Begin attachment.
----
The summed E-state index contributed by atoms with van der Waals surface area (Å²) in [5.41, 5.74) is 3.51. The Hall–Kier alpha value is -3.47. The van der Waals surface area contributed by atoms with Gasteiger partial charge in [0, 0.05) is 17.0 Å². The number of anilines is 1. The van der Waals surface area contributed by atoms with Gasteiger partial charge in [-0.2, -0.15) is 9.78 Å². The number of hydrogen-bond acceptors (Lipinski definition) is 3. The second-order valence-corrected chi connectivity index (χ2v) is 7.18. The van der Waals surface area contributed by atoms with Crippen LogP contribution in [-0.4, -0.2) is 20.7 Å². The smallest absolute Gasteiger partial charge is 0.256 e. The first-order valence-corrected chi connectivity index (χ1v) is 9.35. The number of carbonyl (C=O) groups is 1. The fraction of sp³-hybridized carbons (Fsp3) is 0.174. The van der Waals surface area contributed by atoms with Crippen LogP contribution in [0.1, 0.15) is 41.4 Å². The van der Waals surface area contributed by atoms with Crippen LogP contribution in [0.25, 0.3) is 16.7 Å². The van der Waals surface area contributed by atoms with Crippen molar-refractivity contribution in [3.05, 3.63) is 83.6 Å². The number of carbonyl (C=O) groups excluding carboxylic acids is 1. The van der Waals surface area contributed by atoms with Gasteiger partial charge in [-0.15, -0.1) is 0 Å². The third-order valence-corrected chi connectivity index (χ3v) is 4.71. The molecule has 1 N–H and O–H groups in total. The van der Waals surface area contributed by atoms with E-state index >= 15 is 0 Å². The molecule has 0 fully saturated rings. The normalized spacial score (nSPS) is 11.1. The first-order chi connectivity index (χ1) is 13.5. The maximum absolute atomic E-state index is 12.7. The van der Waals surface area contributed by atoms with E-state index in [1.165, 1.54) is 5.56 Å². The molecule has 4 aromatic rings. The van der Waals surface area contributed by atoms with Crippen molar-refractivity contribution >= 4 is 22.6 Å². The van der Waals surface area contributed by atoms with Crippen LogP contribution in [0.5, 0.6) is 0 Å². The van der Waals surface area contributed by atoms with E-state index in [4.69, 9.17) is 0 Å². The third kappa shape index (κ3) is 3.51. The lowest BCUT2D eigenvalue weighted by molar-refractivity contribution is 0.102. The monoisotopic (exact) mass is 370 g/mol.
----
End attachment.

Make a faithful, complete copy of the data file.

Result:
The summed E-state index contributed by atoms with van der Waals surface area (Å²) in [5.41, 5.74) is 3.51. The Hall–Kier alpha value is -3.47. The van der Waals surface area contributed by atoms with Gasteiger partial charge in [0, 0.05) is 17.0 Å². The number of anilines is 1. The van der Waals surface area contributed by atoms with Gasteiger partial charge in [-0.2, -0.15) is 9.78 Å². The number of hydrogen-bond acceptors (Lipinski definition) is 3. The second-order valence-corrected chi connectivity index (χ2v) is 7.18. The van der Waals surface area contributed by atoms with Crippen LogP contribution in [-0.4, -0.2) is 20.7 Å². The smallest absolute Gasteiger partial charge is 0.256 e. The first-order valence-corrected chi connectivity index (χ1v) is 9.35. The number of carbonyl (C=O) groups is 1. The fraction of sp³-hybridized carbons (Fsp3) is 0.174. The van der Waals surface area contributed by atoms with Crippen LogP contribution in [0.1, 0.15) is 41.4 Å². The van der Waals surface area contributed by atoms with Crippen LogP contribution in [0.25, 0.3) is 16.7 Å². The van der Waals surface area contributed by atoms with Crippen molar-refractivity contribution in [3.05, 3.63) is 83.6 Å². The number of carbonyl (C=O) groups excluding carboxylic acids is 1. The van der Waals surface area contributed by atoms with Gasteiger partial charge in [-0.15, -0.1) is 0 Å². The third-order valence-corrected chi connectivity index (χ3v) is 4.71. The molecule has 1 N–H and O–H groups in total. The van der Waals surface area contributed by atoms with E-state index >= 15 is 0 Å². The molecule has 0 fully saturated rings. The normalized spacial score (nSPS) is 11.1. The first-order chi connectivity index (χ1) is 13.5. The maximum absolute atomic E-state index is 12.7. The van der Waals surface area contributed by atoms with E-state index in [1.165, 1.54) is 5.56 Å². The molecule has 4 aromatic rings. The van der Waals surface area contributed by atoms with Crippen molar-refractivity contribution >= 4 is 22.6 Å². The van der Waals surface area contributed by atoms with Crippen LogP contribution in [0.5, 0.6) is 0 Å². The van der Waals surface area contributed by atoms with E-state index in [4.69, 9.17) is 0 Å². The third kappa shape index (κ3) is 3.51. The lowest BCUT2D eigenvalue weighted by molar-refractivity contribution is 0.102. The monoisotopic (exact) mass is 370 g/mol.